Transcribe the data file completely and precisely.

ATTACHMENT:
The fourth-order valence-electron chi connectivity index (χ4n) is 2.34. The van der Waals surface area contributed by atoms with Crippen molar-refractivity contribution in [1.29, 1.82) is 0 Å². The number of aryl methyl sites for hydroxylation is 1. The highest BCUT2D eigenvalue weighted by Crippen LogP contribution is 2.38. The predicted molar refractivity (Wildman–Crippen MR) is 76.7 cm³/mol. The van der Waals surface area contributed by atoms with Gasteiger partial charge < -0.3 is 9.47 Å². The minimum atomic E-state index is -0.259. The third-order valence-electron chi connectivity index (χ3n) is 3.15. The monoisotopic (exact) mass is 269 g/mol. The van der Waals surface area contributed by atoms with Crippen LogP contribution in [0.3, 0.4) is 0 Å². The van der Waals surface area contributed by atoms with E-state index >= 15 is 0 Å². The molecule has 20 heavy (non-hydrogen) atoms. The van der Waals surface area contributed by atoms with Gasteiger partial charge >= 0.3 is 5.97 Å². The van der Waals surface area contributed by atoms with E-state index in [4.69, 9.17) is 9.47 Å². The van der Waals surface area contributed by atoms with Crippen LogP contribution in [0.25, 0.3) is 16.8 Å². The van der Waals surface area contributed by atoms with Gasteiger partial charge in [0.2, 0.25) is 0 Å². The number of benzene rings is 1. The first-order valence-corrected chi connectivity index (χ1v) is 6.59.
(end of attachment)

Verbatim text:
The fourth-order valence-electron chi connectivity index (χ4n) is 2.34. The van der Waals surface area contributed by atoms with Crippen molar-refractivity contribution in [1.29, 1.82) is 0 Å². The number of aryl methyl sites for hydroxylation is 1. The highest BCUT2D eigenvalue weighted by Crippen LogP contribution is 2.38. The predicted molar refractivity (Wildman–Crippen MR) is 76.7 cm³/mol. The van der Waals surface area contributed by atoms with Gasteiger partial charge < -0.3 is 9.47 Å². The minimum atomic E-state index is -0.259. The third-order valence-electron chi connectivity index (χ3n) is 3.15. The monoisotopic (exact) mass is 269 g/mol. The van der Waals surface area contributed by atoms with Crippen LogP contribution in [0.3, 0.4) is 0 Å². The van der Waals surface area contributed by atoms with E-state index >= 15 is 0 Å². The molecule has 20 heavy (non-hydrogen) atoms. The van der Waals surface area contributed by atoms with Gasteiger partial charge >= 0.3 is 5.97 Å². The van der Waals surface area contributed by atoms with E-state index in [4.69, 9.17) is 9.47 Å². The van der Waals surface area contributed by atoms with Crippen LogP contribution in [0.25, 0.3) is 16.8 Å². The van der Waals surface area contributed by atoms with Gasteiger partial charge in [0.2, 0.25) is 0 Å². The number of benzene rings is 1. The first-order valence-corrected chi connectivity index (χ1v) is 6.59.